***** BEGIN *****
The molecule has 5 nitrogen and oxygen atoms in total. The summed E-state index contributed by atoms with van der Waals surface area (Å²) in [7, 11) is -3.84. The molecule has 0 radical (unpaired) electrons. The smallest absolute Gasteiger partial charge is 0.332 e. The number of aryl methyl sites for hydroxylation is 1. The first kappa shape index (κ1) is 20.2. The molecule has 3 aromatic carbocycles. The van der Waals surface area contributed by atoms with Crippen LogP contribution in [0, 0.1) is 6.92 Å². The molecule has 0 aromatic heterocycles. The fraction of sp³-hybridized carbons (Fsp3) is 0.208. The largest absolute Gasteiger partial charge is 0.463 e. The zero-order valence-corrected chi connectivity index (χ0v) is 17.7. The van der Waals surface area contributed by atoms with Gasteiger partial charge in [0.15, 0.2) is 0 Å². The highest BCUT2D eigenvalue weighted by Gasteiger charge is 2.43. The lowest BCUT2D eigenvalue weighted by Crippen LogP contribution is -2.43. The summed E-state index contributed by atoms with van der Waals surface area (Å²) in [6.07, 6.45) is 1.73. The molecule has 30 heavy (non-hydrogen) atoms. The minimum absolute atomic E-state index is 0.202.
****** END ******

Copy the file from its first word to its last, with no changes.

The molecule has 5 nitrogen and oxygen atoms in total. The summed E-state index contributed by atoms with van der Waals surface area (Å²) in [7, 11) is -3.84. The molecule has 0 radical (unpaired) electrons. The smallest absolute Gasteiger partial charge is 0.332 e. The number of aryl methyl sites for hydroxylation is 1. The first kappa shape index (κ1) is 20.2. The molecule has 3 aromatic carbocycles. The van der Waals surface area contributed by atoms with Crippen LogP contribution in [0, 0.1) is 6.92 Å². The molecule has 0 aromatic heterocycles. The fraction of sp³-hybridized carbons (Fsp3) is 0.208. The largest absolute Gasteiger partial charge is 0.463 e. The zero-order valence-corrected chi connectivity index (χ0v) is 17.7. The van der Waals surface area contributed by atoms with Gasteiger partial charge in [0.15, 0.2) is 0 Å². The highest BCUT2D eigenvalue weighted by Gasteiger charge is 2.43. The lowest BCUT2D eigenvalue weighted by Crippen LogP contribution is -2.43. The summed E-state index contributed by atoms with van der Waals surface area (Å²) in [6.07, 6.45) is 1.73. The molecule has 30 heavy (non-hydrogen) atoms. The minimum absolute atomic E-state index is 0.202.